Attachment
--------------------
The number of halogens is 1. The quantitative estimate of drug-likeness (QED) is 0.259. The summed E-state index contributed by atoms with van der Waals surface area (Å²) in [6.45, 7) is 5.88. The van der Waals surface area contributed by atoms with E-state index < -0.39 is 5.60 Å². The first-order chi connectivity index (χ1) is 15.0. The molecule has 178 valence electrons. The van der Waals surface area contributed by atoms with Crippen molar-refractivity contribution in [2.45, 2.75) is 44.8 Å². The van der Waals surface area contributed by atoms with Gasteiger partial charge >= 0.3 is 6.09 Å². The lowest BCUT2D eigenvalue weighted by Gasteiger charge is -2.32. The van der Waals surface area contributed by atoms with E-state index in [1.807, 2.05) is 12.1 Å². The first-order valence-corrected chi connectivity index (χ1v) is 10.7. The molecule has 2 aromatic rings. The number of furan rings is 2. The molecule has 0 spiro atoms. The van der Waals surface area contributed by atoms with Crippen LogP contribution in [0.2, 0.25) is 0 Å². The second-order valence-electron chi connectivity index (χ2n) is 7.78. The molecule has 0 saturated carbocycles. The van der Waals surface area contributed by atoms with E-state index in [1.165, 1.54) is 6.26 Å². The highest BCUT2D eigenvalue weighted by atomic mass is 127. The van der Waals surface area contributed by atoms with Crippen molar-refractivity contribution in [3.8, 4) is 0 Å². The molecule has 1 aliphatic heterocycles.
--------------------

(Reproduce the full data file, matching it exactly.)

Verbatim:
The number of halogens is 1. The quantitative estimate of drug-likeness (QED) is 0.259. The summed E-state index contributed by atoms with van der Waals surface area (Å²) in [6.45, 7) is 5.88. The van der Waals surface area contributed by atoms with E-state index < -0.39 is 5.60 Å². The first-order chi connectivity index (χ1) is 15.0. The molecule has 178 valence electrons. The van der Waals surface area contributed by atoms with Crippen molar-refractivity contribution in [2.45, 2.75) is 44.8 Å². The van der Waals surface area contributed by atoms with Gasteiger partial charge >= 0.3 is 6.09 Å². The lowest BCUT2D eigenvalue weighted by Gasteiger charge is -2.32. The van der Waals surface area contributed by atoms with E-state index in [1.807, 2.05) is 12.1 Å². The first-order valence-corrected chi connectivity index (χ1v) is 10.7. The molecule has 2 aromatic rings. The number of furan rings is 2. The molecule has 0 spiro atoms. The van der Waals surface area contributed by atoms with Crippen LogP contribution in [0.2, 0.25) is 0 Å². The second-order valence-electron chi connectivity index (χ2n) is 7.78. The molecule has 0 saturated carbocycles. The van der Waals surface area contributed by atoms with E-state index in [1.165, 1.54) is 6.26 Å². The highest BCUT2D eigenvalue weighted by atomic mass is 127. The van der Waals surface area contributed by atoms with Crippen molar-refractivity contribution in [3.8, 4) is 0 Å². The molecule has 1 aliphatic heterocycles.